As he has blogged about before, Dr. Fuhrman believes there is a powerful message behind this kind of science (and advocates taking advantage of this benefit not with tiny portions of the same old unhealthy food, but with lots of foods that have lots of nutrition and very few calories, like fruit and vegetables):

Scientists have known for over sixty years that if you reduce caloric intake below a certain set point while maintaining adequate nutrition you can extend life. This experiment has been performed on numerous species, including primates (we are primates too). In each case, the average animal lifespan was increased 25 - 50 percent. Reducing calories not only extends life it delays the onset of old age. You literally live younger longer. In all clinical studies published to date, animals fed reduced calorie diets were also more disease resistant. Evidence for increased lifespan by caloric restriction is enormous and irrefutable. Calorically-restricted animals are not only more cancer resistant, but oxidative stress is inhibited and youthful features of young tissue are retained with aging.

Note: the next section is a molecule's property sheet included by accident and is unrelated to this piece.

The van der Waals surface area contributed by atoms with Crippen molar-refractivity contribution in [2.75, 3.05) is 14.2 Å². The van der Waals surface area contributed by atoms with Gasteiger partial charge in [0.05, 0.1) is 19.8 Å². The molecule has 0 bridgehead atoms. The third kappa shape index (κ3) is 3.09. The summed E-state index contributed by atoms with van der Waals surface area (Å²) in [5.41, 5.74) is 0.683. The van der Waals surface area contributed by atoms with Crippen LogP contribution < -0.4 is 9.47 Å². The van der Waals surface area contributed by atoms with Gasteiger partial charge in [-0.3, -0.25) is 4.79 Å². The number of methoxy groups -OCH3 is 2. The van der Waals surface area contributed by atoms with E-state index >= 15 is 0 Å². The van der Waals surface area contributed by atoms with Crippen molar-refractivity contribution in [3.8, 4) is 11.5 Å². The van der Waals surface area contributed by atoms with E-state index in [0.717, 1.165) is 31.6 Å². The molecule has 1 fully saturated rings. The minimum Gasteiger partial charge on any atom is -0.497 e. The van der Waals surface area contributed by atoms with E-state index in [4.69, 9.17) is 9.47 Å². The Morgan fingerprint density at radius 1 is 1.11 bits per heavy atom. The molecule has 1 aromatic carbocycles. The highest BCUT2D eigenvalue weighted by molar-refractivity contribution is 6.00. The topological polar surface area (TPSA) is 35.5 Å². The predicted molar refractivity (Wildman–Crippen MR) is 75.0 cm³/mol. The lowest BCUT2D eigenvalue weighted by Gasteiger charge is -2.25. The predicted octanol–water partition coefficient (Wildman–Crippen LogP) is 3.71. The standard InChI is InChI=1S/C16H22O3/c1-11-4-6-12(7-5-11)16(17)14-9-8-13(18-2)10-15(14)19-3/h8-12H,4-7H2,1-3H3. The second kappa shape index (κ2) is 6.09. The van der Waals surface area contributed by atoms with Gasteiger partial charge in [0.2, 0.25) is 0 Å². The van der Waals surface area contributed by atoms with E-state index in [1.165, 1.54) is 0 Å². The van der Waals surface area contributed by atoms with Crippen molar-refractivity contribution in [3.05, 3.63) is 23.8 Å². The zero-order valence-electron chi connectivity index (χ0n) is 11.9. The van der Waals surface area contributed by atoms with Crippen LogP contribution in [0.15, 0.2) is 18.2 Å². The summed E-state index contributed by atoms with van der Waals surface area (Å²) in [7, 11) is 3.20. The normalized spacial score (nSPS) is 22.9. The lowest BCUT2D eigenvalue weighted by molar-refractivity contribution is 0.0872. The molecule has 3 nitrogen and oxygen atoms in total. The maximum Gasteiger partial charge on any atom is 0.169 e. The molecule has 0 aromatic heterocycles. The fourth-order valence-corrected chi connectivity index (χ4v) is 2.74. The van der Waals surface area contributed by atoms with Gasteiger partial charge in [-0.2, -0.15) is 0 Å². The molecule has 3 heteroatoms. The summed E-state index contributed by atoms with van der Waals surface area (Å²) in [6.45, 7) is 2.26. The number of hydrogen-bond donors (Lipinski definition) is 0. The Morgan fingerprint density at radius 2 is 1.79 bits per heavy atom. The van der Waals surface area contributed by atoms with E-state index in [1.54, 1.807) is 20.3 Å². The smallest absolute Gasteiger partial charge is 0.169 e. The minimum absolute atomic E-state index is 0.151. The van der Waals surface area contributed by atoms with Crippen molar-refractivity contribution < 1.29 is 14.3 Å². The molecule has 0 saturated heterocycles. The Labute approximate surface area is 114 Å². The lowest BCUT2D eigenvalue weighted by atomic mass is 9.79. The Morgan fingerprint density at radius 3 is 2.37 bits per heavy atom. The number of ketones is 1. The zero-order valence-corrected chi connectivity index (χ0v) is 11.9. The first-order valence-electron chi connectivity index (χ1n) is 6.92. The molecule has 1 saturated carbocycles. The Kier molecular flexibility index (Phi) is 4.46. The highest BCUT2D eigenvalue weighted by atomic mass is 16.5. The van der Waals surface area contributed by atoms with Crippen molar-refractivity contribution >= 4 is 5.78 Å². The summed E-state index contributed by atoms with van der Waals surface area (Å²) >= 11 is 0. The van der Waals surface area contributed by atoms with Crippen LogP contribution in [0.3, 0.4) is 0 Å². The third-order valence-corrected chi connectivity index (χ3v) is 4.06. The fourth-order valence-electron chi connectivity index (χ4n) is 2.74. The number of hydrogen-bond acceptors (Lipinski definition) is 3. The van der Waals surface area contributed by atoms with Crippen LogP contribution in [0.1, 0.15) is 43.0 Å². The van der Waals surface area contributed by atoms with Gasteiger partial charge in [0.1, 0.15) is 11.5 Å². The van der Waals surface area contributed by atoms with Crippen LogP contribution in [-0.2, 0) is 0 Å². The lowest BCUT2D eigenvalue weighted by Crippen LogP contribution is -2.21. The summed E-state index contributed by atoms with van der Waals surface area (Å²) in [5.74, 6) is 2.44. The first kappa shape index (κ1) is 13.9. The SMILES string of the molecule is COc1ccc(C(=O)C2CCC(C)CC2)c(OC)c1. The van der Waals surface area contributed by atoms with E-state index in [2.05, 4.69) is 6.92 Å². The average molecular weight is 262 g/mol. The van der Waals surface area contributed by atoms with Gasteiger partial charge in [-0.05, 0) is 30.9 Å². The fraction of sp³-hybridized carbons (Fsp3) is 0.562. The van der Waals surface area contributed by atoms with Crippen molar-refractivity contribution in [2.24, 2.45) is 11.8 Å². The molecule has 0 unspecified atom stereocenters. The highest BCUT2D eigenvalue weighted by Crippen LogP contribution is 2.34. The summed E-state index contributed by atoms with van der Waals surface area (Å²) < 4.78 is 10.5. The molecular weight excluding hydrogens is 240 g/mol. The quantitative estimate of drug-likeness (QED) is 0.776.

What is clear is that health and longevity are inversely proportional to caloric intake. Calorie reduction is the closest thing that science has to a fountain of youth. Typical studies suggest that you would have to reduce calories by about 30% to achieve significant life-extending benefits. This means that someone who would normally require 2200 Calories would need to reduce intake to 1800 calories in order to achieve life-extending benefits.

However, it must be noted that if one eats less food that is low or deficient in nutrients and as a result consumes less calories in a low nutrient environment, diseases will appear that will destroy the dramatic effects of caloric restriction.